ExactTarget launched the latest addition to its Subscriber, Fans and Followers series of reports yesterday to coincide with the UK leg of its user conference for 2011.
'The Digital Kingdom' is the first of the series to deal specifically with the UK, and considers how attitudes towards email and social media differ between this market and the US.
Based on a sample of 1,405 online consumers, the research is based on the premise that subscribers can be defined as those that have provided their email address to at least one company for the purpose of receiving permission-based emails. Fans are those with a Facebook accounts who have Liked at least one brand, and followers have a Twitter account and follow at least one brand.
Unsurprisingly, the research shows a focus on email ruling overall for brand-interaction, with 93% of UK online consumers fitting into the subscriber group, 45% as fans and just 7% followers.
Similarly expected is the outcome that just over a third of respondents said that they check email compulsively, with a smaller figure admitting the same for Facebook – then decreasing again for Twitter.
What is interesting however, is the focus on email as a potential traffic driver, and the differences in motivations to 'subscribe' between the UK and US.
The survey found people’s ‘digital morning’ routine to be all about email, Facebook and news. ExactTarget points out that since Facebook is in the process of phasing out the majority of its email notifications and that as time goes on, it will be interesting to monitor the effect this has on popularity of email vs. Facebook as the day’s first online destination.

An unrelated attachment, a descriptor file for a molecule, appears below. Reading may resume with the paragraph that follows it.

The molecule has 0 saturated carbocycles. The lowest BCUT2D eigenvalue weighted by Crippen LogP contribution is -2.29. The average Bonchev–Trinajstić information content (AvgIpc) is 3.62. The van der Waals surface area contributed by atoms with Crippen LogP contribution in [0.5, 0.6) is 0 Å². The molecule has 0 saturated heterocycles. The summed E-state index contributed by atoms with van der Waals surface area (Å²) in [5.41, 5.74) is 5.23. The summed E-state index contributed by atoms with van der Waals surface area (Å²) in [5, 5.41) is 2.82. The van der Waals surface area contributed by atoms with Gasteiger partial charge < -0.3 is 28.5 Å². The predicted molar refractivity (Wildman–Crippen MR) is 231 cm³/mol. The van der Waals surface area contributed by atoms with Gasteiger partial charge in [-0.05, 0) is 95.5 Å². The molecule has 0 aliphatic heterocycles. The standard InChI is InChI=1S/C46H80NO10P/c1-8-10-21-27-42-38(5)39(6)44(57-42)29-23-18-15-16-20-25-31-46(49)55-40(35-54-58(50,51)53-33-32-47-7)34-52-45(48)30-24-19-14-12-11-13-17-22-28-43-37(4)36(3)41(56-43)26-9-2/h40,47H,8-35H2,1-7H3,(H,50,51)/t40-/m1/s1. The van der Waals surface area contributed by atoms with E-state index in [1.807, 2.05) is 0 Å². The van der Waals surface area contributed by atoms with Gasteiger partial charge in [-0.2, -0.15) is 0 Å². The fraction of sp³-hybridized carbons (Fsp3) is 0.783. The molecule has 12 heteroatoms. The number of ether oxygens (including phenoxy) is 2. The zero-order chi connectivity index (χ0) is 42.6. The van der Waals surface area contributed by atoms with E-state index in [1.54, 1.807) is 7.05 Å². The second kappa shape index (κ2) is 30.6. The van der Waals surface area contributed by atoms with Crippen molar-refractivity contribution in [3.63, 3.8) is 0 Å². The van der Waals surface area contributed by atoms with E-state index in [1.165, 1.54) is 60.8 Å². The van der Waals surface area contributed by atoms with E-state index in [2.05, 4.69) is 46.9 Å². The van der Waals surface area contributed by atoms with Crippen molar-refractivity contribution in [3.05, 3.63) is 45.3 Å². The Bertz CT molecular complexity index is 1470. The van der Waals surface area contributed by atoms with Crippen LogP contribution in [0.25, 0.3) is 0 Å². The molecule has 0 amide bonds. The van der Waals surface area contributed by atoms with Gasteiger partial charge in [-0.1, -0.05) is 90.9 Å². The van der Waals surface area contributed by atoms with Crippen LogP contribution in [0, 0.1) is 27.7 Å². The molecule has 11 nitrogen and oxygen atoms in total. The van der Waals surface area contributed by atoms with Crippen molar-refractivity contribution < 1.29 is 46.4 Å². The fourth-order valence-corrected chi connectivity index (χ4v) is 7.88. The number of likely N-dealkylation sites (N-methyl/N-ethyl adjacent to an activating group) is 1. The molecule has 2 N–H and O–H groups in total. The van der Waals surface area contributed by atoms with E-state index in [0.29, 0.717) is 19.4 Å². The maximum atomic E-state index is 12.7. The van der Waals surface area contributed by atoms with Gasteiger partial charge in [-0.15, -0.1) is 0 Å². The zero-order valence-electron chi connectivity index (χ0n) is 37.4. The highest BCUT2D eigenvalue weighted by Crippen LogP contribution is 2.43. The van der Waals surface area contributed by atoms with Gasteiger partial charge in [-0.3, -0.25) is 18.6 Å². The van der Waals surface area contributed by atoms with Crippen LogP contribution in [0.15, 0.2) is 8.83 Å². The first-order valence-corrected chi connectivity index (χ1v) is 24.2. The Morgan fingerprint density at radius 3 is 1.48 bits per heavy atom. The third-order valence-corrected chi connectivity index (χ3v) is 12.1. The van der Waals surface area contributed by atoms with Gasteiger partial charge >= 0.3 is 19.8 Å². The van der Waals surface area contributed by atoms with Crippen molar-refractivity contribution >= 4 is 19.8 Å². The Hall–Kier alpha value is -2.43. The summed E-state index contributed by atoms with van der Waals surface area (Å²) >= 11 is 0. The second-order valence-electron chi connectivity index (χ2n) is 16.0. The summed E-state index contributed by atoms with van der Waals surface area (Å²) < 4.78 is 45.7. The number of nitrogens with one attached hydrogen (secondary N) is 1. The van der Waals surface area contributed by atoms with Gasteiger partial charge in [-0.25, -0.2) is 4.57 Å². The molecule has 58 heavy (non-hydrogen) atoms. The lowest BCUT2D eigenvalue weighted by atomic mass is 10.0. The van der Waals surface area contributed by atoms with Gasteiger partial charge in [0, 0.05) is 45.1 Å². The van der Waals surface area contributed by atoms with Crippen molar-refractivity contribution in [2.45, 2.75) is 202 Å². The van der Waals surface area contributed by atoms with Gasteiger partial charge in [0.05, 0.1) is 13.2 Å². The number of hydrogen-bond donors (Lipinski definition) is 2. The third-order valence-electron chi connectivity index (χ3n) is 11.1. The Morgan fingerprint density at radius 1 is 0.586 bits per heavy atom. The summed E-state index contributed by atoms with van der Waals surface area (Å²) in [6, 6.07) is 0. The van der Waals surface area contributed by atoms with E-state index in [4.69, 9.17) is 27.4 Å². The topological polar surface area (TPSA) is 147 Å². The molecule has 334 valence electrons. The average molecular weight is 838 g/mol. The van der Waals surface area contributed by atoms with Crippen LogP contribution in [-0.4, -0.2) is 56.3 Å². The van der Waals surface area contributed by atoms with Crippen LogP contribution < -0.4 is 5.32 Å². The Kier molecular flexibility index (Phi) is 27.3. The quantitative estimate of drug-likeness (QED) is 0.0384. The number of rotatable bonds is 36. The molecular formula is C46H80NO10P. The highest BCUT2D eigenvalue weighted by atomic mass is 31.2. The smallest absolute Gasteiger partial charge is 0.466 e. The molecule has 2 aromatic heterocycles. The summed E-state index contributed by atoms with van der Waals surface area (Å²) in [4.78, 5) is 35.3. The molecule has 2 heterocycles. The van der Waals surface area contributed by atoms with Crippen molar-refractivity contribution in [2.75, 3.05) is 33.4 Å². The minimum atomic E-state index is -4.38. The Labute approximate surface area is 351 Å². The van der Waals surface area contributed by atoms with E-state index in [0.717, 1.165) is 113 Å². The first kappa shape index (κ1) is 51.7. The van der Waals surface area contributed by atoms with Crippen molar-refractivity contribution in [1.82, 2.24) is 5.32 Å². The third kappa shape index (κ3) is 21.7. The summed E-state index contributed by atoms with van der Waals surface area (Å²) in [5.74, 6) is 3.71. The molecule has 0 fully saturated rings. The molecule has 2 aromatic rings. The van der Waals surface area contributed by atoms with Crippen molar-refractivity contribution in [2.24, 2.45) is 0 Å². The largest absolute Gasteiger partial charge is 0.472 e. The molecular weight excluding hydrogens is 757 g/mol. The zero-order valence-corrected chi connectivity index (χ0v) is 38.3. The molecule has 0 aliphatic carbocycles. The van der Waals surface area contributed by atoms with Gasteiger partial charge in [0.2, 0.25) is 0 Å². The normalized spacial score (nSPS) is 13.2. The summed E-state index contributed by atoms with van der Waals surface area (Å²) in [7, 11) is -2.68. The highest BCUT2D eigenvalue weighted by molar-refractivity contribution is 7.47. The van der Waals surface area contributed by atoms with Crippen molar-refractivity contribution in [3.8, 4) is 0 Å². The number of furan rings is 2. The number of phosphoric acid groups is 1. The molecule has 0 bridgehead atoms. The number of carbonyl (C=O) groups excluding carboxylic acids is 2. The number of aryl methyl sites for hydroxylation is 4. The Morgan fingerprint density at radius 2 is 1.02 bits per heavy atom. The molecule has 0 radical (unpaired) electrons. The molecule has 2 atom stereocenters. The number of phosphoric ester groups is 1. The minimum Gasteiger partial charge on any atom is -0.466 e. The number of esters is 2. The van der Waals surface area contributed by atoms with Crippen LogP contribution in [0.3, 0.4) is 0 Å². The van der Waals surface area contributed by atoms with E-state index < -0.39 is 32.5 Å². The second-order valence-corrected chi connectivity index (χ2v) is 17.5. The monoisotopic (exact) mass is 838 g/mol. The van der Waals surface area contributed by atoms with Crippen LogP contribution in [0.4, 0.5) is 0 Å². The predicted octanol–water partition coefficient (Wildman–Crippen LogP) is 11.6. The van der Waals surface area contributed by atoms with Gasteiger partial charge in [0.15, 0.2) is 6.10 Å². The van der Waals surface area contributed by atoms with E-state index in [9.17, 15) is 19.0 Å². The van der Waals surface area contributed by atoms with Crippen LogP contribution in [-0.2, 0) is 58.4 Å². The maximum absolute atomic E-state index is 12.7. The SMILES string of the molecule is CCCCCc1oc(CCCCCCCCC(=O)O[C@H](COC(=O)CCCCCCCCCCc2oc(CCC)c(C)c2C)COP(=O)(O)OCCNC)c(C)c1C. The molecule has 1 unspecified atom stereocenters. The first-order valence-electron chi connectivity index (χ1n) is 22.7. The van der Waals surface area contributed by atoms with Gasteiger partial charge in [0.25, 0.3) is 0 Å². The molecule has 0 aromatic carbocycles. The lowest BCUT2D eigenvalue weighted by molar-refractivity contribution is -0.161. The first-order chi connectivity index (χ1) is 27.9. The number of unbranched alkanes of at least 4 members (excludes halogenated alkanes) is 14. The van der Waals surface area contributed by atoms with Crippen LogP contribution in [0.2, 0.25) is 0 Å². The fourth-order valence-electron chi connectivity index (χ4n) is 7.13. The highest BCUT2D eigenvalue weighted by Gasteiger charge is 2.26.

Has email’s morning popularity been partially attributable to its delivery of Facebook notifications? “Whereas Facebook has no ability to display the contents of your inbox, email notifications once gave notice as to whether there was a need to check Facebook,” it reads. “Will consumers now reorganise their morning priorities to compensate for the lack of Facebook notices in their inbox? Time will tell how this change impacts consumers’ morning priorities and habits.”
On the flipside, ‘digital evening’ habits were found to be nearly identical, with a slight increase in Facebook use and a slant towards leisure and social activity.
As for motivation, in the UK ‘stuff’ seems to be the main driver, with the top two reasons for handing over an email highlighted as receiving discounts or money-off promotions (52%) and receiving ‘free stuff or giveaways’ (44%).
The third highest reason was that someone shops with or buys from the company in question regularly (39%). In the US it’s very different, with some kind of data exchange being far more important.
For Facebook, it’s the same case, with the top two reasons to like a brand in the UK to receive discounts (49%) and to receive free giveaways (48%). We found similar results in a Facebook consumer survey conducted earlier this year.
Twitter is the odd one out however, with information being key. The top three motivations to follow a brand on Twitter in the UK were found to be:
- For more information related to personal interests (42%).
- For a quick and easy way to keep my finger on the pulse of the brand (42%).
- To receive advance notice of new products or releases (41%).